Brendan Enrick

Daily Software Development

Keep Databases in Source Control

Well, sort of. Your database can be rather large, so you probably don’t want to actually have the database file in source control. I do think you should have your database in source control, but really just your schema. Remember in my post about keeping your binaries in source control I mentioned that it is important to be able to go back to any point in time for your application. This means the database will need to match as well. How can we allow ourselves to do that? Keep databases in source control.

We want to be storing the subset of SQL usually defined as the Data Definition Language. These are all of the statements that create tables, define columns, create indexes, and make any alterations to our database schema. There are plenty of ways to store these. In fact I recommend after reading this post that you attend a local user group and offer this topic as a discussion for an open space. We’ve done this topic at HudsonSC and you get to find out a lot about what solutions other teams are using and why they’re using them.

Why store the database in source control?

We get a few advantages here. This is not an exhaustive list, but it does include some good reasons for following this practice.

  • You can set up your project on any computer and have a local database to test against.
  • Always be able to rebuild your database if anything happens to it.
  • Go back to any point in time and be able to create the database.
  • Incrementally change things and be able to see what changes have been made at any point.

How can I store my database in source control?

There are plenty of ways in which you can store your database in source control. I’ve used a few different techniques for doing this. There are some tools which can help you do this. Keep in mind that you can build your own as well. They’re not very difficult to create.

I have used Visual Studio Database projects before. These are nice because they’re a full package for handling the changes. This is the heavyweight approach to managing your database changes. This keeps each table, index, key, view, stored procedure, etc. as its own file. This built-in Visual Studio system allows you to update the project and use the project to update database.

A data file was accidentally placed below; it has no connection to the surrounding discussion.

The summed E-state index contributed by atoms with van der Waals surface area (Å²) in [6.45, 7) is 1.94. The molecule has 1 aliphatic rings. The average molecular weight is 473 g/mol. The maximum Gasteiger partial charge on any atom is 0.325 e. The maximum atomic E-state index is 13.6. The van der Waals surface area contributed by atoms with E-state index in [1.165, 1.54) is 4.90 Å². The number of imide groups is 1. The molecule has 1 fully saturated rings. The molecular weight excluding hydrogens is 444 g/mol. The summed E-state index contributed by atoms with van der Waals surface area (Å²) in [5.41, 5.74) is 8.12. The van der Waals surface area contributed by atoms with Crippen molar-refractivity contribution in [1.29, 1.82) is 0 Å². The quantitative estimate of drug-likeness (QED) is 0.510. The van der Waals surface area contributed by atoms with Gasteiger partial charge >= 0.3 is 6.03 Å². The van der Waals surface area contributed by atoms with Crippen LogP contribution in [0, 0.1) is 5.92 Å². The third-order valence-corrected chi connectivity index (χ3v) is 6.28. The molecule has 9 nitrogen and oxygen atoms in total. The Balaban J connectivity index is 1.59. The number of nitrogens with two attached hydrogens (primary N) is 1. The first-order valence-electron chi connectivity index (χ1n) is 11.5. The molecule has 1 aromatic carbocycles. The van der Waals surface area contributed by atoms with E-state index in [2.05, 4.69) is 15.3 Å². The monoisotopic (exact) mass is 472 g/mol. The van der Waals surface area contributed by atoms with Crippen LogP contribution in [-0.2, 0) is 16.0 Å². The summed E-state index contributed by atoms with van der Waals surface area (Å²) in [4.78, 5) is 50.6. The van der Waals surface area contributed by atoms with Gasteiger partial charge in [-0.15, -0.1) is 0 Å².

The lightweight approach is to make each change using a sql script. You can write the alter, create, and drop statements by hand and store each one in a file. This approach makes it harder to see how each table has changed over time, but gives a better view of what changes were made at what points in time. In order to deploy the database updates you’ll either need to write your own system or use a tool like Tarantino to keep track of the changes.

There are of course other tools for handling this situation. What tools are you using for managing your database?

Other considerations

You will probably also want to have some code which can fill your test database with data to be used for locally running your application. I recommend having this code be compiled code (not SQL scripts). The reason for this is so that you can have the compiler assist you in ensuring that the scripts aren’t out of date. You also want this to be part of your build process, so that no one can forget to update it. It should be run by your continuous integration server, so that the build will break if there are any issues.

This will also make updating your production database a lot easier since you will have stored scripts which define exactly which operations need to be performed in order to update your database according to the changes you’ve made.

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